I watch crows circle a dark carcass
a hundred yards off through the woods.
Only this white backdrop could make
bearable, the way the elements
have chosen whatever’s returned
as offering to the wheel. In spring
or summer we’ll come across its bones
under new growth of grass, bleached
white as stars that filter light
all this way through nets of trees.
Borrowing lines from the Morning Porch entry for December 13.
What leaf is small and black and falls
more slowly than a feather?
What ink washes deeper blue
then sable as it nears the shore?
What crystal spangles every
lidded eye on trees and bushes?
What letter writes itself over
and over in the wind?
A fire dances up in the trash burner,
the brightest thing.
This one borrows lines from my Morning Porch entry of October 21, 2008. (The title is my own.) Thanks, Luisa!
Windy, with mottled gray
and white clouds, and a muddy
yellow smudge for sun: as in
a fingerpainting—and a siskin’s
sharp-edged note to peel the first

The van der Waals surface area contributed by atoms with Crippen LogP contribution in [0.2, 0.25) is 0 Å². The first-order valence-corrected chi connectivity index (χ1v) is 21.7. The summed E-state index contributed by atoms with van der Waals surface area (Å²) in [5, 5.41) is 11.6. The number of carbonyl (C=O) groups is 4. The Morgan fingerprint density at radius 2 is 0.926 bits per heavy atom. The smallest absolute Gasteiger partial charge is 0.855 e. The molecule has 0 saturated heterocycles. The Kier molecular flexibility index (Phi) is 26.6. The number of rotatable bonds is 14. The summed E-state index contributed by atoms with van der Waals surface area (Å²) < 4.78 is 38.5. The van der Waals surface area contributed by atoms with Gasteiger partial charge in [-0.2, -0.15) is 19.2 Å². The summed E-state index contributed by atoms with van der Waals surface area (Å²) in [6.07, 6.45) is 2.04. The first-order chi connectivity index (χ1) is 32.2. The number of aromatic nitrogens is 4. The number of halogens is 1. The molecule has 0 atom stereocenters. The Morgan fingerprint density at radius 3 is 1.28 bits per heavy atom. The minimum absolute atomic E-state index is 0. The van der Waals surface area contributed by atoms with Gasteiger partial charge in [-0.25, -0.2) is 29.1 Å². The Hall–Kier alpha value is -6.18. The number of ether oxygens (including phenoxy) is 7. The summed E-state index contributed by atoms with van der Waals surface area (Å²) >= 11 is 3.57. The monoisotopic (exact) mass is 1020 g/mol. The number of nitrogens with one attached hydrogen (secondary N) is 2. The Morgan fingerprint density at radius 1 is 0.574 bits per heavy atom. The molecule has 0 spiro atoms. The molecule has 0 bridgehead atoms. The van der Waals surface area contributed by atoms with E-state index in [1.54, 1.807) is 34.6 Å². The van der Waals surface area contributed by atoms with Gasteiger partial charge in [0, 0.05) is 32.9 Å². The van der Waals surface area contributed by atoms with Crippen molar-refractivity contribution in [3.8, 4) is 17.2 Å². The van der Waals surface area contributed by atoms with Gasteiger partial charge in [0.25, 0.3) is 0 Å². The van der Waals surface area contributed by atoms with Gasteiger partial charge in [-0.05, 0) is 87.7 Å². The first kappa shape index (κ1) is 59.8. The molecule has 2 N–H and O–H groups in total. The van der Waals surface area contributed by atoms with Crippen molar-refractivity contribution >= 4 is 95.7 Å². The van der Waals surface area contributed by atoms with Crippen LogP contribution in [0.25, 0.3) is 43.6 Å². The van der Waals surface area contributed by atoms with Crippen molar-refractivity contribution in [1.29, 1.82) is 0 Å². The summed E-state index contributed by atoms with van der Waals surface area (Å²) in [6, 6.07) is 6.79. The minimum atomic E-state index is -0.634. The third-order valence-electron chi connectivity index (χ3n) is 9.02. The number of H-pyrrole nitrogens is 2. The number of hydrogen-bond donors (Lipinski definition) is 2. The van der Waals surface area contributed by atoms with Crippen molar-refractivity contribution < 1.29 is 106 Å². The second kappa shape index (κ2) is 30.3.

layer of morning away from darker
dark. Here, too, I tense and quicken
toward what might haul and bear
me over from the depths. Up
from the underground cistern,
the bucket pitches and sways;
above, that patch of sky
and the wind’s wide hands,
writing and rewriting
what the day might be.
High winds stir the trees like surf.
The racket they make is counterpoint
to the quiet I want to make in my heart.
There, a dead branch crashes
every few minutes. But yes—
even there, birds forage: their small
hungers, twittering like blue
flames in the birches.
Continue reading “Two more Morning Porch poems from Luisa Igloria and a comment on free culture”
Dawn: in absolute silence,
a pileated woodpecker
hitches its way up
a locust trunk, silhouette
pivoting like a pawl
on an invisible ratchet—
consider this early
summons, this parking
before the hubbub
—Luisa A. Igloria
Continue reading “Stay”